Storm recovery upsets Norwich Public Utilities cost-cutting efforts
Norwich — Faced with revenue losses of nearly $1 million per month during the COVID-19 pandemic, Norwich Public Utilities was grateful for a calm spring and early summer that allowed the utility to cut expenses by 14%, slash overtime costs and delay some capital expenses.
Tropical Storm Isaias ended that track record, with utility crews working 16-hour shifts, roughly from 7 a.m. to 11 p.m., repairing downed wires, replacing or repairing damaged utility poles and transformers and mutual aid from Massachusetts public power companies and one retired former NPU foreman called in to help. NPU also has hired private contractors to assist with smaller, individual service restoration Wednesday and Thursday.
“Our top priority is to restore power for our customers,” NPU General Manager Chris LaRose said. “We will be paying overtime for this, but that is overtime that’s well worth it, and that’s what our customers expect.”
LaRose said the city utility could get some relief from the costs now that Gov. Ned Lamont on Wednesday declared a state of emergency, allowing the state to seek reimbursement for some storm-related expenses through the Federal Emergency Management Agency. He said NPU would reimburse the Massachusetts utilities' for the cost of the crews, and NPU would seek reimbursement from FEMA through the disaster declaration process.
During the peak outage, 6,500 NPU customers were without power, with heavy damage in the Taftville, Greeneville, West Side and Yantic Lane areas. Citywide, 15 utility poles — some owned by Frontier — were damaged and needed repair or replacement. At least a few transformers needed to be replaced.
NPU reported that 4,000 remained without power Wednesday morning. By the end of work Wednesday, NPU hoped to have all but 1,000 customers restored to power, with trouble spots and small service outages the last ones to be addressed.
Late Wednesday, NPU crews were expected to focus on removing trees and starting restoration work in the Case Street, Scotland Road and Wightman Avenue areas of Norwich. Some of that work will continue into Thursday morning, NPU spokesman Chris Riley said.
"We understand that customers who have been out of service for several hours can be frustrated with our restoration progress," Riley said in a news release on the outages. "But it is important to understand that we prioritize this work based on the largest number of customers who will return to service by our addressing an outage."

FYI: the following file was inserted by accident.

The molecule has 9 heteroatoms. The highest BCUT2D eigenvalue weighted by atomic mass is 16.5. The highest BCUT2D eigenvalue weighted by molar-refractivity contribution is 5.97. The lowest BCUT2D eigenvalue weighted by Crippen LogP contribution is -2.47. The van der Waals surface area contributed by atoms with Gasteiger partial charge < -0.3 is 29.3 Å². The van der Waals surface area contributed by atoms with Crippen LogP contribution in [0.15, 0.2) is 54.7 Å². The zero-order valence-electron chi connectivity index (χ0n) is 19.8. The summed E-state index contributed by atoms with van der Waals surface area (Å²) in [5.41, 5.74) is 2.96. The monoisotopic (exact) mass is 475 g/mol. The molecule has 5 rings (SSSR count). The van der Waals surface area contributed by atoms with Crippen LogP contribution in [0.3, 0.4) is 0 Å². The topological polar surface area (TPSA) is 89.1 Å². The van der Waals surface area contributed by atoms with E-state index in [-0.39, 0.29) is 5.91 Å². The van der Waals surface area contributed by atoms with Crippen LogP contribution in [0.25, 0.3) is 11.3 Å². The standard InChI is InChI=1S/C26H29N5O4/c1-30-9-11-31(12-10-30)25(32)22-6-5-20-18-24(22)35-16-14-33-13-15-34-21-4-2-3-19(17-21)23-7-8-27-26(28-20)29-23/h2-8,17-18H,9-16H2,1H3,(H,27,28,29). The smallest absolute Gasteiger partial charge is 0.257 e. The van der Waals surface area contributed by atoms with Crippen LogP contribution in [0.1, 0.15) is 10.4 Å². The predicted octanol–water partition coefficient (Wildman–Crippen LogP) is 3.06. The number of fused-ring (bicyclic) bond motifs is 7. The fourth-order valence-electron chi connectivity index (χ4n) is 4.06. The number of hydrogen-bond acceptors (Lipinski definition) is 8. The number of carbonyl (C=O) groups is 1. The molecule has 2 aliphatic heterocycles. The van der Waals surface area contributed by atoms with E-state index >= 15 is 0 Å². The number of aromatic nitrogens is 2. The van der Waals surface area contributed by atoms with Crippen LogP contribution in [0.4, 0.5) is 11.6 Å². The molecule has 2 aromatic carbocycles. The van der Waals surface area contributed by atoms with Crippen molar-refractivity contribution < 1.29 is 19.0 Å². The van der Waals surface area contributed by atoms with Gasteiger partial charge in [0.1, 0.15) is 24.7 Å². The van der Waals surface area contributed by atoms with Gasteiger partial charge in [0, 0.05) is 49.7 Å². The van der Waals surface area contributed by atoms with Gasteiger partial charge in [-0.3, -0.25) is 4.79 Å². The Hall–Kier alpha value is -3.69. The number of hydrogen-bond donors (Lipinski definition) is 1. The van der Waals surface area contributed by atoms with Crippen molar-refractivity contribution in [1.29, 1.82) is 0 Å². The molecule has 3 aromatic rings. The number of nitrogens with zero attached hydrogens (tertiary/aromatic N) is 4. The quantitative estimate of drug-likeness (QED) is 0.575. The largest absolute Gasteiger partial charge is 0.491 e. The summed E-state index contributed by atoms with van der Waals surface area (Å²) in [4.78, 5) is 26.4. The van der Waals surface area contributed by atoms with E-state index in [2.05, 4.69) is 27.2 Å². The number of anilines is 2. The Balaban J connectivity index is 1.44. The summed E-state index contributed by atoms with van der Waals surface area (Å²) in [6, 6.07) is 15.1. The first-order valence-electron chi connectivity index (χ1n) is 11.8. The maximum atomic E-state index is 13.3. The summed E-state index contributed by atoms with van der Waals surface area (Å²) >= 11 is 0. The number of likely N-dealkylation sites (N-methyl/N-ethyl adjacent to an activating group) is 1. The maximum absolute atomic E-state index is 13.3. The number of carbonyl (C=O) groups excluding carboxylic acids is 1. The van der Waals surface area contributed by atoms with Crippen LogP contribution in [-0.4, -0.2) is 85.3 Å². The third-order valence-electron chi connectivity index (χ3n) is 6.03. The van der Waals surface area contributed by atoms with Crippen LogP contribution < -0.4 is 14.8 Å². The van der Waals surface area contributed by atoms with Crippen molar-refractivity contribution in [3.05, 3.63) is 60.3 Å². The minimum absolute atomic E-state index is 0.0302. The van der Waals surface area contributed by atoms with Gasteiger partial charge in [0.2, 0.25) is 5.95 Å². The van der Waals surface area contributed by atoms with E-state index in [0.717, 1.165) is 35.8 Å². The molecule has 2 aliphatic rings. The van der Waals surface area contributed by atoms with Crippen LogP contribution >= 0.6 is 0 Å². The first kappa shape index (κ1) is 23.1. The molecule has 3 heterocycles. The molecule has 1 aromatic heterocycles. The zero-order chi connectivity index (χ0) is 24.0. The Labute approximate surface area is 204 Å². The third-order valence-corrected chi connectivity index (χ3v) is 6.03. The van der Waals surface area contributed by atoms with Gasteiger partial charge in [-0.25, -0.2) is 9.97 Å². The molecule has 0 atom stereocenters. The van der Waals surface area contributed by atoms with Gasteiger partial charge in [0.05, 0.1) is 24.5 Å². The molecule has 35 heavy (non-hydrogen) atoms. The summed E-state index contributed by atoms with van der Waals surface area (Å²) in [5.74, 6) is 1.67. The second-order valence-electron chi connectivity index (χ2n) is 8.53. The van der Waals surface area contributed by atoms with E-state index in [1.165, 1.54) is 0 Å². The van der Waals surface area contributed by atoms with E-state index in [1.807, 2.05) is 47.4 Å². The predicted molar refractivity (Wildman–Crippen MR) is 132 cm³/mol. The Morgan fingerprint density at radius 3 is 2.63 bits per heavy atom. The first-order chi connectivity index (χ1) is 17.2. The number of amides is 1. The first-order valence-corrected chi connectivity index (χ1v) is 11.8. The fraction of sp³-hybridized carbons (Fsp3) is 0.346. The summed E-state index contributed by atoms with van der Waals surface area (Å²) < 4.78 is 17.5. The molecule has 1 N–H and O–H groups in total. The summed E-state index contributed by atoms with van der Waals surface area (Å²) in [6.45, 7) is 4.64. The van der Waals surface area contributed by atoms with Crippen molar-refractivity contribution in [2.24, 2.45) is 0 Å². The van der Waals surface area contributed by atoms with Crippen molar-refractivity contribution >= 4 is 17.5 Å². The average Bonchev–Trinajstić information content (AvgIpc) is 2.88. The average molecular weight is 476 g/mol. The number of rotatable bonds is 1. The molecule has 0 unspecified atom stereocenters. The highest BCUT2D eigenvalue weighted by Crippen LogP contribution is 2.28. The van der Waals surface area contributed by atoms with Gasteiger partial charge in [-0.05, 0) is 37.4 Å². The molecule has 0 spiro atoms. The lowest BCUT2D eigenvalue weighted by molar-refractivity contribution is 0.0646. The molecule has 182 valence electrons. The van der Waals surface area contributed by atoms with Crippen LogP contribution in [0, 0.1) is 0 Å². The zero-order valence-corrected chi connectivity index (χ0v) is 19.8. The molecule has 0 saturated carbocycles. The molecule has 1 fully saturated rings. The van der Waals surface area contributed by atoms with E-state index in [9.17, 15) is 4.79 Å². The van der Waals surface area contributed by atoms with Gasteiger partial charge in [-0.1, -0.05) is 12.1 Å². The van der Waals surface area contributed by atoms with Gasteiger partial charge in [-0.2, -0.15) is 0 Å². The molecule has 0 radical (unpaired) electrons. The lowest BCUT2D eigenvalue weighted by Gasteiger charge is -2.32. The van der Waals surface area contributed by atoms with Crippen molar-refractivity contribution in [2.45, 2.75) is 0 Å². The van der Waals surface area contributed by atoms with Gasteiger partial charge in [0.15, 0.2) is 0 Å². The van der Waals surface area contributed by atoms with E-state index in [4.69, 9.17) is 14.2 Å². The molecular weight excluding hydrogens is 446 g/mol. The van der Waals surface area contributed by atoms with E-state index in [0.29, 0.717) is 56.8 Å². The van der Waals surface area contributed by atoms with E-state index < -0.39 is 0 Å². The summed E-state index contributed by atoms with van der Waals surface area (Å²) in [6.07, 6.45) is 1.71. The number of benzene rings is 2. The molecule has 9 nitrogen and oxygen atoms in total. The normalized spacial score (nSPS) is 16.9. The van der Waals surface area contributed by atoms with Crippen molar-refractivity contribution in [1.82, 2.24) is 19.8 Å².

Mostly, LaRose said, the response has entailed long hours of working in summer heat and humidity to clear wires from downed trees to allow the utility’s tree-cutting crews, Norwich Public Works teams or hired private contractors to remove debris so line crews could repair and rehang wires.
“We’re making sure they’re staying hydrated,” LaRose said. “We tell them ‘get off your feet, take water, take a breather.’”
NPU employees in different divisions are cross-trained to handle storm emergencies, with natural gas crews providing support to line crews. Field technicians were doing advance work by going to scenes of reported damage, taking photos and remaining to secure the scene until line crews arrive. At the South Golden Street headquarters, Geographic Information System crews were directing traffic, handling customer calls and running the control room.
Since March, NPU crews have been working in segregated cohorts of line crews and supervisors to reduce potential COVID-19 exposure. LaRose said the utility has been able to maintain those cohorts during the storm repairs.
NPU, a member of the American Public Power Association, called in mutual aid from three Massachusetts public power companies: Rowley Municipal Lighting, Marblehead Municipal Light Department and Groton Electric Light Department, with a supervisor from Groton, as well.
LaRose said those crews will be paid by their respective utilities, and NPU will reimburse those costs, hoping to be reimbursed by FEMA eventually.
The mutual aid crews were dispatched to the hard-hit Yantic Lane hill area, which LaRose called “a real challenge.” NPU enlisted the help of retired NPU general line foreman Bob Pounch to assist the imported crews.
“They know line work but not our system configuration,” LaRose said.
Norwich City Manager John Salomone praised NPU’s response to the storm, saying customer service takes precedence over the budget issues during a storm emergency.
City officials will have a virtual meeting with FEMA for the initial storm damage assessment, sending photos and GIS information in lieu of an in-person inspection by the federal agency.
NPU cautioned that any downed wire should be assumed to be energized and a potentially lethal hazard. Report any downed wires to 911 immediately.